To maximize humidity, you might cover the walls of the grow room with white plastic sheets, which serve a double purpose—to insure a greenhouse effect as well as to reflect more light onto the plants.
According to an expert grower, the key to successful orchid culture is moisture, nutrition, and air. Fresh air, good air circulation, is essential for orchids under lights. The high humidity required for orchids is a breeding ground for fungus and viruses. Every cubic feet of air in the grow room should be changed every 2.5 minutes. Depending on room size, large fans suspended from the ceiling will move air vertically onto the plants, while side fans will keep it circulating throughout the room. The use of Advanced Nutrients hydroponic plant food will insure optimum nutrition going to the lovely flowers, whether you use perlite, vermiculite, spongerock (coarse perlite), fired clay pellets, or gravel as your grow medium.
A double pot system is the most popular, with the inner mesh pot holding the plant in the grow medium, while the outer solid pot holds the nutrient solution in water. The outer pot usually has a water gauge, so overwatering can be avoided. Let the roots nearly dry out between waterings.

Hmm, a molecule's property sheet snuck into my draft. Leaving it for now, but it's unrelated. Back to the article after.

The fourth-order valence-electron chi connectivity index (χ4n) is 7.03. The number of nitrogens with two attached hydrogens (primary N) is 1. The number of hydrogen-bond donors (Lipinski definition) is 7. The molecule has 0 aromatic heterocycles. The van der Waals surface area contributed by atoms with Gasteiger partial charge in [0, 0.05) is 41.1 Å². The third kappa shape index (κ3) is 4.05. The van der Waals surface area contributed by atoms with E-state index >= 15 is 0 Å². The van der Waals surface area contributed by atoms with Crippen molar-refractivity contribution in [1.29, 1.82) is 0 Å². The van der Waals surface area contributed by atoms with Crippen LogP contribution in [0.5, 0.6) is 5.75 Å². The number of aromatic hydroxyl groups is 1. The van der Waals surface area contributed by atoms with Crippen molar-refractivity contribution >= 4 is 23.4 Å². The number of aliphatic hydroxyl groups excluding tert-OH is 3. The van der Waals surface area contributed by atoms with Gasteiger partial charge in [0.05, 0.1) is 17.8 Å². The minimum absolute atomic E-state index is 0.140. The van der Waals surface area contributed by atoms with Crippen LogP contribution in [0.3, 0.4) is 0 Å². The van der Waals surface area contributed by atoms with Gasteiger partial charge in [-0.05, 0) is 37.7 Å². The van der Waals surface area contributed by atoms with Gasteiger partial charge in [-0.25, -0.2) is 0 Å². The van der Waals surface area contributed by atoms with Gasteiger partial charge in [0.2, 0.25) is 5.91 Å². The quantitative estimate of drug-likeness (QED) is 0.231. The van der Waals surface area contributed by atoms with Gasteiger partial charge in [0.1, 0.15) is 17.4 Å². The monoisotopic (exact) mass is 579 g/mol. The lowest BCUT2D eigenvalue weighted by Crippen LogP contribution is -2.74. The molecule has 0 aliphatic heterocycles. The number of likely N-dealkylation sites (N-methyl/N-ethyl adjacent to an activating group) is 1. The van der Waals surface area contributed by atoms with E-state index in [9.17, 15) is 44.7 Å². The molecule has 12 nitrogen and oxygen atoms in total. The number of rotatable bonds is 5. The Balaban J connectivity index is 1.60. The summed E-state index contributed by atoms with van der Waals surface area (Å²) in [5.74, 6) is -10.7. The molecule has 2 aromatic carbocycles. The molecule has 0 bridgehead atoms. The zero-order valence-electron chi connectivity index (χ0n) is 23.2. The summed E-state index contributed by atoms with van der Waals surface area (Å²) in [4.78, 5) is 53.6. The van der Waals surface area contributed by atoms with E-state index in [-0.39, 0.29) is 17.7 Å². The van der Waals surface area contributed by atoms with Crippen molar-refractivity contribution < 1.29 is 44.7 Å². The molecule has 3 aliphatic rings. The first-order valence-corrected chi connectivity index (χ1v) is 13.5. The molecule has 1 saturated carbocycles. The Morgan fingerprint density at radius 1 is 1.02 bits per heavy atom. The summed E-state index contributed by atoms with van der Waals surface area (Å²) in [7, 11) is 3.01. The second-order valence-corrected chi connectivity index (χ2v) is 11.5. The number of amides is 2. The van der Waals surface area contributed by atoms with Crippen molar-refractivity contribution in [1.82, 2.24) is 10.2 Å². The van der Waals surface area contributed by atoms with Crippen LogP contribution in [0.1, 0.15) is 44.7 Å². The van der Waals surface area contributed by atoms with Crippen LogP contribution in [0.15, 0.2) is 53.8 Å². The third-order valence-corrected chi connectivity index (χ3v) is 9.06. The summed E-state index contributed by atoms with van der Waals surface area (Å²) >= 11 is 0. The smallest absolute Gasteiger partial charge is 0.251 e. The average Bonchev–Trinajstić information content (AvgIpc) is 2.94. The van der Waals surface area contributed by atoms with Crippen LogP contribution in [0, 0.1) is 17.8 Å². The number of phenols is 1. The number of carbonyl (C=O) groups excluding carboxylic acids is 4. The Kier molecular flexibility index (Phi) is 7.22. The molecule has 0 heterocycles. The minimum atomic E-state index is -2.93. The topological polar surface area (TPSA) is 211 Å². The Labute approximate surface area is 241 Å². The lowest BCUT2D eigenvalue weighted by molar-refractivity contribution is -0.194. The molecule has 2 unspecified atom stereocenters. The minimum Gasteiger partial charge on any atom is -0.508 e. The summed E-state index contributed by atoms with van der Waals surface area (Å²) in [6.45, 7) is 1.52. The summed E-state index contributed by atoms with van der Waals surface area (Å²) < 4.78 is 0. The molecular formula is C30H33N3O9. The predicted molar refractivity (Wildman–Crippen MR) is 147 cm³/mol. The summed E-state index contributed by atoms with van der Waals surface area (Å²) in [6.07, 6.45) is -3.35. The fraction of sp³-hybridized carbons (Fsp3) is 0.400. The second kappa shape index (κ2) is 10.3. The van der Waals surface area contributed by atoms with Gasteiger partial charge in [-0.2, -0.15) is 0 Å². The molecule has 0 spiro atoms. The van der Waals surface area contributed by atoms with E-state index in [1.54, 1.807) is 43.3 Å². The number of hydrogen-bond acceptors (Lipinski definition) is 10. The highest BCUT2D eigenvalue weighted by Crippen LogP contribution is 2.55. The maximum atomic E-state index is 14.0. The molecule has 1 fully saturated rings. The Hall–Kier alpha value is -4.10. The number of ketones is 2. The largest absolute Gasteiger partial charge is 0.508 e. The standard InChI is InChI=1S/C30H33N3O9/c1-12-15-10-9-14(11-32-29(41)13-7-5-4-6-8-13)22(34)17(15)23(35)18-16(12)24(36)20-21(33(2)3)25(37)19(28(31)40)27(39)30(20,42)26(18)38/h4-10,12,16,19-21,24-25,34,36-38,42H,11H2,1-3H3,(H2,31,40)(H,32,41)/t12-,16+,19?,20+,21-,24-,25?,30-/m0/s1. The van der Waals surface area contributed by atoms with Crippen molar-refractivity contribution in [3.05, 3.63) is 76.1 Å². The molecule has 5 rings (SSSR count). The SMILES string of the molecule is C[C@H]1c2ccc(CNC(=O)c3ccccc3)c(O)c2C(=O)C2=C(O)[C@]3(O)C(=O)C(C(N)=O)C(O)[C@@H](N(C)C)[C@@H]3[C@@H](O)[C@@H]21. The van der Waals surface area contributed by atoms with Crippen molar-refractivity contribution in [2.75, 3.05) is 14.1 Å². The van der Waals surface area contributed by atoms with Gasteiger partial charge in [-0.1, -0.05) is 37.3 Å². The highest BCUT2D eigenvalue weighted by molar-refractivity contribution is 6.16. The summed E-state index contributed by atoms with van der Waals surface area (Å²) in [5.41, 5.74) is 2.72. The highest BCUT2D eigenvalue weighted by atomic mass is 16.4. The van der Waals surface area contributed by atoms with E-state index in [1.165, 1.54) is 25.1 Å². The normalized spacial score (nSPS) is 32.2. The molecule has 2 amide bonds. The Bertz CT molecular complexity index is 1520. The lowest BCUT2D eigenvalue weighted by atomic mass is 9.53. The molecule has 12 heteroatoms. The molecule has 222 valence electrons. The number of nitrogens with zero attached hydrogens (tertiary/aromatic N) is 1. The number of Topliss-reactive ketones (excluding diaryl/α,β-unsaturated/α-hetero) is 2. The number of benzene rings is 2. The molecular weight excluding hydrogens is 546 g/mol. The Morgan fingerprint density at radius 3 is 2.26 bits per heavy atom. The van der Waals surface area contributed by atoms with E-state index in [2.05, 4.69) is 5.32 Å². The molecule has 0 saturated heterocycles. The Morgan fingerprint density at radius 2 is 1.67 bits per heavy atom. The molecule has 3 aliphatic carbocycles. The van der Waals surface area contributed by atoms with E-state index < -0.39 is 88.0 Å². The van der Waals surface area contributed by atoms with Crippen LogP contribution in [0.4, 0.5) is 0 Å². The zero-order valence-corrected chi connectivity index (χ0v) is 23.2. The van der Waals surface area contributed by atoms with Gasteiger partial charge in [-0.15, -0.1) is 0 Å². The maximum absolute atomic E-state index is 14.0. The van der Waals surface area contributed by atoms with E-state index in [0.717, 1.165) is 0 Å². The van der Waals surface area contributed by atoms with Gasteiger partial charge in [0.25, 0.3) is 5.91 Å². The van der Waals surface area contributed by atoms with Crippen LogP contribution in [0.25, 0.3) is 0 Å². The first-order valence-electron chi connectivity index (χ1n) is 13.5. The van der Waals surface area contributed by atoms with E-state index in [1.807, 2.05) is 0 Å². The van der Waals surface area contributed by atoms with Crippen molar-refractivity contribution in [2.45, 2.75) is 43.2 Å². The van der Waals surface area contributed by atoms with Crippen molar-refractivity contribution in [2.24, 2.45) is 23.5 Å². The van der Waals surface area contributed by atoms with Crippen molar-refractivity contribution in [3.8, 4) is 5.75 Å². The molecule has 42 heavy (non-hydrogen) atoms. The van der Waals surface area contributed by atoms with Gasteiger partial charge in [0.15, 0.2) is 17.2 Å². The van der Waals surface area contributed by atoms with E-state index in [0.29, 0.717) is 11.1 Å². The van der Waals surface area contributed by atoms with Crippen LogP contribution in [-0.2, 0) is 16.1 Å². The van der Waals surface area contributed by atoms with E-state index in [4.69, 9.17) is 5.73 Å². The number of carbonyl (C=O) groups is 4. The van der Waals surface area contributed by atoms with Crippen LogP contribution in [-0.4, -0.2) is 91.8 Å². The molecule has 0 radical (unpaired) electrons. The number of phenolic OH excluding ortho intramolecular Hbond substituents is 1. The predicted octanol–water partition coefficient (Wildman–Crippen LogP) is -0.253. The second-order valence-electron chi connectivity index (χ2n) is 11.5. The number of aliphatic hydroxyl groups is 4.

Sometimes the outer pot also has a drainage hole drilled an inch from the bottom, to siphon off excess water, but also to retain a “reservoir” at the bottom to keep the roots minimally moist. The roots “wick” just fine—they suck up the water-nutrient mixture evenly.
Experienced growers use sphagnum moss to hold the orchids destined for sale (it’s lighter during shipping), but a more durable grow medium for plants they keep for themselves.
Orchids that originate in Africa are usually white, while the Asian ones are multicoloured.
The University of Maryland has applied for a federal grant to establish a tissue culture laboratory on campus. This involves taking a small, undifferentiated group of cells from a mother plant and then dividing them—each cell giving birth to an identical plant, so one plant can be the origin of millions of look-alike plants.
It seems that what starts as a hobby can turn into a business. If you use high quality plant products such as those made by Advanced Nutrients, and if you follow good gardening practices, you might soon be growing orchids that other people are willing to pay you for.